The clock strikes 6pm and, one by one, your colleagues switch off their PCs and head home or for a swift one with the rest of the team.
But the boss is still around. It wouldn’t do to be seen to have a life after work, even though there is no good reason for you to stay behind.
Being a slave to your job is commonly perceived as the fast track to the upper echelons of management. In fact presenteeism is so widespread that some commentators have described it as the ‘sickie’ of the noughties.
It would seem some employees are so scared of losing their jobs in the next spate of redundancies that they work excessive hours or remain at work in the evenings – even when there is nothing to do. The result is high levels of stress, unhappiness and poor performance, which ironically only increases the risk of the very disaster they are hoping to avoid.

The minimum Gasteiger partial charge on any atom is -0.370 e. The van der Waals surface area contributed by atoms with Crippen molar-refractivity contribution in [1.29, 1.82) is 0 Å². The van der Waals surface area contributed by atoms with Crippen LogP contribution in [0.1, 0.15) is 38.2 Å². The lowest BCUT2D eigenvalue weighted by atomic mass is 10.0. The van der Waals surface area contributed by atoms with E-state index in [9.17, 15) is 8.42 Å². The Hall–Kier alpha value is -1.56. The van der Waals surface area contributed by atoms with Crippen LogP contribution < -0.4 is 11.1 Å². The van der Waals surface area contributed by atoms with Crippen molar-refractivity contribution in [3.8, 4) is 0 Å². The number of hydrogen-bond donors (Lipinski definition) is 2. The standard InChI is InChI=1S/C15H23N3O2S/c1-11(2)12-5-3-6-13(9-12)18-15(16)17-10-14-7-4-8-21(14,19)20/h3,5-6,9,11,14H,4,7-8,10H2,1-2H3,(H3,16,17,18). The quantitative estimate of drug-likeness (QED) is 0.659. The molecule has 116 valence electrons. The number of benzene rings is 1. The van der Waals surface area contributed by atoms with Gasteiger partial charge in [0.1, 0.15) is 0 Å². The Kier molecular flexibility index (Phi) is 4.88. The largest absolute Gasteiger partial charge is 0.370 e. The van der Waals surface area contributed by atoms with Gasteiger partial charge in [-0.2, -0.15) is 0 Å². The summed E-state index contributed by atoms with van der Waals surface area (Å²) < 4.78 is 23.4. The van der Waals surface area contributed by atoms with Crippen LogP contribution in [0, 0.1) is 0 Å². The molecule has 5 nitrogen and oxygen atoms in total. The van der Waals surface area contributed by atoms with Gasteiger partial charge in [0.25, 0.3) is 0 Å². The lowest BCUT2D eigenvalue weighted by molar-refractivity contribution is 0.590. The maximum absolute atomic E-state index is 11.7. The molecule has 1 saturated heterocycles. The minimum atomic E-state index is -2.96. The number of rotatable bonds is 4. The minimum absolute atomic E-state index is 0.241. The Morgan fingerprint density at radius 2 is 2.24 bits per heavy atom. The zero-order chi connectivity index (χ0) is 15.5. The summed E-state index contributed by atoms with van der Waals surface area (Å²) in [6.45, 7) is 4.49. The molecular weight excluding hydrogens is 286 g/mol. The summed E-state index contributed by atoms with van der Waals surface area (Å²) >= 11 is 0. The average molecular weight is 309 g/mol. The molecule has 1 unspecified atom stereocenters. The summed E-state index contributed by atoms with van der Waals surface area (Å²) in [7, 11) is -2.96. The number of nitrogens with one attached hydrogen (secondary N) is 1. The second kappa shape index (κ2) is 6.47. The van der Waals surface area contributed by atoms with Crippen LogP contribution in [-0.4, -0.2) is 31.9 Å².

Employee welfare aside, absenteeism has resulted in a far more distressing phenomenon as companies desperate to be seen to do the right thing, seek ways to show that employee welfare is a top priority – dress down Fridays.
The sight of Bob in sales and that shirt will stay with us for the rest of our corporate life.
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